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Former Aides Talk Strategy For Homestretch

Both GOP nominee Mitt Romney and President Obama have hit the campaign trail for the homestretch to Election Day. Host Michel Martin hears from two political insiders about what's in store for the final weeks: Ron Christie, former advisor to President George W. Bush, and Anita Dunn, former advisor to President Obama.
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Analysis: Congress Returns From Recess, Tackles Fiscal Cliff, Spending Cuts

David Hawkings, editor of the CQ Roll Call Daily Briefing, talks about what to expect as lawmakers return from summer recess this week.

NPR

Next U.S. President Faces A Middle East 'In Turmoil'

Foreign policy hasn't been a major focus this election season, but whoever wins will face a delicate tangle of issues in the region. On top of a major decision about Iran, the U.S. must deal with a new government in Egypt, an intensifying war in Syria, and nervous allies in the Persian Gulf.
NPR

Who Benefits In Money Game, Democracy Or Donors?

The 2012 elections are expected to be the costliest ever, with some estimates topping $6 billion spent on campaigns all across America. But what impact does that money really have — especially on the presidential race — and who really benefits?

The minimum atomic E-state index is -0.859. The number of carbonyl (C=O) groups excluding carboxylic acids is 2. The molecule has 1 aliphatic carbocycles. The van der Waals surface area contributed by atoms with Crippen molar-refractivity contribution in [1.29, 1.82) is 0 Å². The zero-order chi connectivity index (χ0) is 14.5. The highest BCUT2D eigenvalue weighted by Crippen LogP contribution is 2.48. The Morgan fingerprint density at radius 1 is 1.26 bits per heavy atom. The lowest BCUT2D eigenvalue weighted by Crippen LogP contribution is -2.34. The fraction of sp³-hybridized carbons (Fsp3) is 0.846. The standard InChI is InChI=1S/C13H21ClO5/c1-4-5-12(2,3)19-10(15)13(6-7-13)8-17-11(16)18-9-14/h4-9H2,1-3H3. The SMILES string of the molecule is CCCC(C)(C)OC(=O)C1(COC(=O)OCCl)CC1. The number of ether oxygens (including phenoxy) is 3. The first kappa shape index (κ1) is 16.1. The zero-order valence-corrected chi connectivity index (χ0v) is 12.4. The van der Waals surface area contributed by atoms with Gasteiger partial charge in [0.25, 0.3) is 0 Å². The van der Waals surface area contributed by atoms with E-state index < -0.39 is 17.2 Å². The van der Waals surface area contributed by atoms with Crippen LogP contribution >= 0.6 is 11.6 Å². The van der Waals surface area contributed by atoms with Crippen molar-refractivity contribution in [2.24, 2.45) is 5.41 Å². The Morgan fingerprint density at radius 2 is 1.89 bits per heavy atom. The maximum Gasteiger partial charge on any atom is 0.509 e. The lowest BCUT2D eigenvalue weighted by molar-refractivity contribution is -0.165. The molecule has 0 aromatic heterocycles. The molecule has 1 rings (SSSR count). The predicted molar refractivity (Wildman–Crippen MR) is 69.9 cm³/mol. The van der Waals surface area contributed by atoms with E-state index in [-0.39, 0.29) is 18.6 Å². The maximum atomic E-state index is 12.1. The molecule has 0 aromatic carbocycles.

NPR

Case Will Test Constitutionality Of The Filibuster

The non-partisan advocacy group Common Cause has filed a law suit with the U.S. District Court in Washington, D.C., to get the Senate's use of the filibuster declared unconstitutional. Weekends on All Things Considered host Guy Raz speaks with Common Cause president Bob Edgar.
NPR

Parsing The 2012 Party Platforms

One overlooked part of the convention frenzy was the party platforms. They seemed to cause more embarrassment than excitement at the DNC, where party leaders fumbled at reinserting clauses about Jerusalem and God into their platform. And at the RNC, Rep. John Boehner admitted he'd never even read his party's platform. NPR senior Washington editor Ron Elving joins weekends on All Things Considered host Guy Raz to talk about the platforms and what — if anything — they mean in 2012.
NPR

States' Rights And DOMA Clash On A Shifting Battlefield

The debate over states' rights versus federal power is as old as our country, but this time the subject of controversy is relatively new. As Americans' views on homosexuality change, more states are stepping up to challenge the federal definition of marriage.

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